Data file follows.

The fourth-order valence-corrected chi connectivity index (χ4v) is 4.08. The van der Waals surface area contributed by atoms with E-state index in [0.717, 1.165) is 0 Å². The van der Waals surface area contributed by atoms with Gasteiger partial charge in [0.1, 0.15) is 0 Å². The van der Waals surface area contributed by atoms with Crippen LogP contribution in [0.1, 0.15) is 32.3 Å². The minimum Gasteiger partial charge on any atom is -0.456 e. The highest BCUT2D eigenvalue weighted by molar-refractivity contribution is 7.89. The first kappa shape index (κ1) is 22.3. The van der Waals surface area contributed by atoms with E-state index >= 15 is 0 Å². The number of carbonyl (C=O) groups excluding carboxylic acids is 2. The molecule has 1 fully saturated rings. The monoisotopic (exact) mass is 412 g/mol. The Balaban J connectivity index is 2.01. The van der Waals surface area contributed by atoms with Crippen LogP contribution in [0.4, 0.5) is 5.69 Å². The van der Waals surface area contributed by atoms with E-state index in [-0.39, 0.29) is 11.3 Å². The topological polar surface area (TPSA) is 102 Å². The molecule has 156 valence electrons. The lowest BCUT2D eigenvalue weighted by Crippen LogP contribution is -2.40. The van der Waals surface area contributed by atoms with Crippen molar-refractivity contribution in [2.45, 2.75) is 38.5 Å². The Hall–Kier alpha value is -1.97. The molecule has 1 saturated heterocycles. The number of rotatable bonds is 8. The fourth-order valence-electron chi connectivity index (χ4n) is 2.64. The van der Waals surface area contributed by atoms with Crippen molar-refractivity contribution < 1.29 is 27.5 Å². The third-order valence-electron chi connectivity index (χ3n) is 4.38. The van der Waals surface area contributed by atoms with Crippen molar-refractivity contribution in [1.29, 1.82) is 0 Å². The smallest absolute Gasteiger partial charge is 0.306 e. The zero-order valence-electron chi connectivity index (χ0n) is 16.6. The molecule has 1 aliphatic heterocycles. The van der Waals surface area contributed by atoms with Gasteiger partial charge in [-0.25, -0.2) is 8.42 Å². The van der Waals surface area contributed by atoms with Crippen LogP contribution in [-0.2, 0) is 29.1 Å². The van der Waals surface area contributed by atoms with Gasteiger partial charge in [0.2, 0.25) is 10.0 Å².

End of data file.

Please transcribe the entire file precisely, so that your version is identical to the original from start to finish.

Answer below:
The fourth-order valence-corrected chi connectivity index (χ4v) is 4.08. The van der Waals surface area contributed by atoms with E-state index in [0.717, 1.165) is 0 Å². The van der Waals surface area contributed by atoms with Gasteiger partial charge in [0.1, 0.15) is 0 Å². The van der Waals surface area contributed by atoms with Crippen LogP contribution in [0.1, 0.15) is 32.3 Å². The minimum Gasteiger partial charge on any atom is -0.456 e. The highest BCUT2D eigenvalue weighted by molar-refractivity contribution is 7.89. The first kappa shape index (κ1) is 22.3. The van der Waals surface area contributed by atoms with E-state index >= 15 is 0 Å². The number of carbonyl (C=O) groups excluding carboxylic acids is 2. The molecule has 1 fully saturated rings. The monoisotopic (exact) mass is 412 g/mol. The Balaban J connectivity index is 2.01. The van der Waals surface area contributed by atoms with Crippen LogP contribution in [0.4, 0.5) is 5.69 Å². The van der Waals surface area contributed by atoms with E-state index in [-0.39, 0.29) is 11.3 Å². The topological polar surface area (TPSA) is 102 Å². The molecule has 156 valence electrons. The lowest BCUT2D eigenvalue weighted by Crippen LogP contribution is -2.40. The van der Waals surface area contributed by atoms with Crippen molar-refractivity contribution in [2.45, 2.75) is 38.5 Å². The Hall–Kier alpha value is -1.97. The molecule has 1 saturated heterocycles. The number of rotatable bonds is 8. The fourth-order valence-electron chi connectivity index (χ4n) is 2.64. The van der Waals surface area contributed by atoms with Crippen molar-refractivity contribution < 1.29 is 27.5 Å². The third-order valence-electron chi connectivity index (χ3n) is 4.38. The van der Waals surface area contributed by atoms with Crippen molar-refractivity contribution in [1.29, 1.82) is 0 Å². The smallest absolute Gasteiger partial charge is 0.306 e. The zero-order valence-electron chi connectivity index (χ0n) is 16.6. The molecule has 1 aliphatic heterocycles. The van der Waals surface area contributed by atoms with Gasteiger partial charge in [-0.25, -0.2) is 8.42 Å². The van der Waals surface area contributed by atoms with Crippen LogP contribution in [-0.2, 0) is 29.1 Å². The van der Waals surface area contributed by atoms with Gasteiger partial charge in [0.2, 0.25) is 10.0 Å².